The aim of the modules developed by the postdoctoral fellow of MIF is to identify biomarkers for the early diagnosis of breast cancer

Postdoctoral fellow of Faculty of Mathematics and Informatics (MIF) of Vilnius University (VU) dr. Dovilė Žilėnaitė-Petrulaitienė won the position for postdoctoral fellowship “Digital image data-driven analysis for tumor microenvironment assessment in breast carcinoma”. How important is this win? Dr. D. Žilėnaitė-Petrulaitienė will search for new biomarkers in pathological images for early diagnosis of breast cancer. 

The research will last a few years – from 2022 to 2024. “The search for informative biomarkers for early cancer diagnosis has been developed using heuristic methods for a long time. With the advent of high-level information extraction capabilities using deep learning technologies, this can be successfully transferred to medical image analysis, automating and accelerating biomarker searches. Therefore, this research has a very important practical relevance, which will be able to be used in practice”, says the fellowship supervisor, assoc. professor dr. Linas Petkevičius. 

The new era of digital pathology based on machine learning in clinical practice 

For many years, the assessment detection of morphological features such as tumor size, grade, lymph node involvement, and histologic type is the main and sometimes the only pathological method to determine the patient’s diagnosis, prognosis, and response to treatment. 

However, the advent of artificial intelligence and machine learning technologies and greater attention to precision medicine paves the way for the era of digital pathology in clinical practice, allowing not only more accurate quantitative and spatial assessment of biomarker expression than the visual assessment of a pathologist but also allows to extract information invisible to the eye. Today, various tools based on artificial intelligence significantly contribute to the complex encryption of pathophysiology, allowing the discovery of new biomarkers and drug targets. 

In 2015, dr. Dovilė Žilėnaitė-Petrulaitienė joined the team of the National Center of Pathology together with prof. Arvydas Laurinavičius and his team of scientists. They started complex experimental work creating an analytic methodology to analyze local profiles of cancer cells and microenvironment properties, generating multiparametric and spatial data from digital microscopy images. 

Using deep learning and artificial neural network models for tumor tissue classification, applying spatial statistical methods and clear mathematical rules, an exceptional methodology for tumor tissue research was created. By applying this method, it is possible to automatically determine the tumor-stroma interface zone, calculate indicators for anti-tumor response assessment, and most importantly, predict the overall survival of patients. 

In dr. D. Žilėnaitė-Petrulaitienė’s doctoral dissertation (2021) ” Assessing Immunohistochemistry Biomarkers in the Spatial Context of the Microenvironment of Hormone Receptor-Positive Ductal Breast Carcinoma by Digital Image Analysis” using this high-efficiency, automated and repeatable data set-based method, it was demonstrated that in whole slide histological tumor images, it is possible to detect breast cancer tissue microenvironment components, extract new and clinically useful immune response parameters and predict a higher probability of survival by analyzing the indicators describing the spatial characteristics of the immune infiltrate in tumor samples.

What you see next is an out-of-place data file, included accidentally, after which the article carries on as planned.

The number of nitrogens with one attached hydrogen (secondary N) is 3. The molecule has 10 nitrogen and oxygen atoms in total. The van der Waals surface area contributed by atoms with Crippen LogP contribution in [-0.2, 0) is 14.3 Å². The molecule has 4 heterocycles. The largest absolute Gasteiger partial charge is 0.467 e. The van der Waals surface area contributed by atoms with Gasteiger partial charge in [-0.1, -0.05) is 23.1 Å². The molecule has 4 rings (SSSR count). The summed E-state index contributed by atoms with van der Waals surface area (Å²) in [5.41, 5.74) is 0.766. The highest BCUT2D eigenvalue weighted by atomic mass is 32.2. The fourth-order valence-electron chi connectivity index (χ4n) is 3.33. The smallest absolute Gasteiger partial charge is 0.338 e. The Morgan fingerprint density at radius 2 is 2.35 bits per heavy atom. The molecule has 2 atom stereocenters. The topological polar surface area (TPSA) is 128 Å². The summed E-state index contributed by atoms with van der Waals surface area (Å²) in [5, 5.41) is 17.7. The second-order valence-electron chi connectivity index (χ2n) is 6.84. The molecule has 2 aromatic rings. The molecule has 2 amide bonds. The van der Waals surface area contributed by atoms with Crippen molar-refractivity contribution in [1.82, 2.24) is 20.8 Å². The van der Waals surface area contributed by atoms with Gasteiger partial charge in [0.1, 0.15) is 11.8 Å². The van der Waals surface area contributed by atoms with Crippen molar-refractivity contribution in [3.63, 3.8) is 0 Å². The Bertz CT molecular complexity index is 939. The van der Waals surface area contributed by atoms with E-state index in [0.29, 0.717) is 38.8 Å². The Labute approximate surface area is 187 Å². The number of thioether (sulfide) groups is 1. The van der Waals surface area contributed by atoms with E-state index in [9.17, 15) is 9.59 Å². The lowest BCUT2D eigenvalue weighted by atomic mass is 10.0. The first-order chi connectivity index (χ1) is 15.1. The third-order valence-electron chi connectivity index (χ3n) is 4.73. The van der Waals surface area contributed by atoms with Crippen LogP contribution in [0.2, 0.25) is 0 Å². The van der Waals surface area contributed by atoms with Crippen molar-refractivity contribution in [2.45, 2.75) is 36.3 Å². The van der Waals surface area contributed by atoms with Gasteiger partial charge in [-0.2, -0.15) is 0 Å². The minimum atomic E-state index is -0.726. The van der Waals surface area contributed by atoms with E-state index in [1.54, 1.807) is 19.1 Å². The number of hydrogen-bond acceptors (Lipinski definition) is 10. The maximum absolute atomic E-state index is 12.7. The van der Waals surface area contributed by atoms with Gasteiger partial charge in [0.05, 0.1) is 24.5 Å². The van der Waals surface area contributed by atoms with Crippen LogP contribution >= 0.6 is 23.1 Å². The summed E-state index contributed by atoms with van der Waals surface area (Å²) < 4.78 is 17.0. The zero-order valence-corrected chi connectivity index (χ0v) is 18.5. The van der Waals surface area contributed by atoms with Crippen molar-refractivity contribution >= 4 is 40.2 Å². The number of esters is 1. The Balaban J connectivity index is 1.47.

Next steps: to combine features for direct biomarker assessment 

This research has shown that prognostic modeling can be obtained based entirely on the digital image analysis of histological images and reflected three biological and prognostically independent features of breast cancer. These three indicators surpassed conventional clinical and pathological parameters.  It should be also noted, that in this work, it was also detected that the new biomarker – CD8+SATB1+ T cells, provided stronger prognostic information than CD8+ lymphocytes assessment and reflected the activated state of immune cells. 

However, these are only preliminary data – the obtained models require further adjustment and validation in a larger patient cohort. On the other hand, this work did not consider the architectural properties of the tumor microenvironment – the arrangement of tissue collagen fibers, which can also significantly contribute to tumorigenesis and help determine the prognosis of patients. In order to complete this research, more comprehensive computational methods and statistical modeling are required to accomplish this work. We believe that the combination of explicit, image-based computational biomarkers and implicit, artificial intelligence-derived features will produce the best set of methods to support clinical decisions in precision medicine. 

The postdoctoral fellowship is financed by the Research Council of Lithuania (LMTLT; agreement No.: S-PD-22-86).